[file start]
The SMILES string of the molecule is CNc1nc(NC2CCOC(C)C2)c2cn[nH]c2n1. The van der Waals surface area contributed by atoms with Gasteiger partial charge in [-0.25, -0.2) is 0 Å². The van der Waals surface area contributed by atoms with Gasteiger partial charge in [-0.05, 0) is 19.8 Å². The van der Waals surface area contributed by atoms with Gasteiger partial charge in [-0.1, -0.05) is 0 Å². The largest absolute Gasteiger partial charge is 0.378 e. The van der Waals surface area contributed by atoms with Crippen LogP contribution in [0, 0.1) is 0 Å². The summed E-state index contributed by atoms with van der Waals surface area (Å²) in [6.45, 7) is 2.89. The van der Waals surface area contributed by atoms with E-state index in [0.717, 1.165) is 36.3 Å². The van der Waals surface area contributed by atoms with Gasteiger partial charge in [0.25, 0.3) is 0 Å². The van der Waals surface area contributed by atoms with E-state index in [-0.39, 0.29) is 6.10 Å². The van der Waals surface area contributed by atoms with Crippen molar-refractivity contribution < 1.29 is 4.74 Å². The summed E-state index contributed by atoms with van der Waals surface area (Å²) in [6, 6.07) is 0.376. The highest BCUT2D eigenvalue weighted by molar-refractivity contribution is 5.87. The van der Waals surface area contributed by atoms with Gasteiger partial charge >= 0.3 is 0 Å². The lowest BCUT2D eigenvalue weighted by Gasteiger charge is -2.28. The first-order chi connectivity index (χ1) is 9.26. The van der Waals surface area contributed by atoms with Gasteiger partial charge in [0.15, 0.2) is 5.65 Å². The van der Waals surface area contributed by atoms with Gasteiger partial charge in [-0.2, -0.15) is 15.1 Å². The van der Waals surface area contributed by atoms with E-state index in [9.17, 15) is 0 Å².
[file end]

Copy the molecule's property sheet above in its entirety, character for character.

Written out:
The SMILES string of the molecule is CNc1nc(NC2CCOC(C)C2)c2cn[nH]c2n1. The van der Waals surface area contributed by atoms with Gasteiger partial charge in [-0.25, -0.2) is 0 Å². The van der Waals surface area contributed by atoms with Gasteiger partial charge in [-0.05, 0) is 19.8 Å². The van der Waals surface area contributed by atoms with Gasteiger partial charge in [-0.1, -0.05) is 0 Å². The largest absolute Gasteiger partial charge is 0.378 e. The van der Waals surface area contributed by atoms with Crippen LogP contribution in [0, 0.1) is 0 Å². The summed E-state index contributed by atoms with van der Waals surface area (Å²) in [6.45, 7) is 2.89. The van der Waals surface area contributed by atoms with E-state index in [0.717, 1.165) is 36.3 Å². The van der Waals surface area contributed by atoms with Gasteiger partial charge in [0.25, 0.3) is 0 Å². The van der Waals surface area contributed by atoms with E-state index in [-0.39, 0.29) is 6.10 Å². The van der Waals surface area contributed by atoms with Crippen molar-refractivity contribution < 1.29 is 4.74 Å². The summed E-state index contributed by atoms with van der Waals surface area (Å²) in [6, 6.07) is 0.376. The highest BCUT2D eigenvalue weighted by molar-refractivity contribution is 5.87. The van der Waals surface area contributed by atoms with Gasteiger partial charge >= 0.3 is 0 Å². The lowest BCUT2D eigenvalue weighted by Gasteiger charge is -2.28. The first-order chi connectivity index (χ1) is 9.26. The van der Waals surface area contributed by atoms with Gasteiger partial charge in [0.15, 0.2) is 5.65 Å². The van der Waals surface area contributed by atoms with Gasteiger partial charge in [-0.2, -0.15) is 15.1 Å². The van der Waals surface area contributed by atoms with E-state index in [9.17, 15) is 0 Å².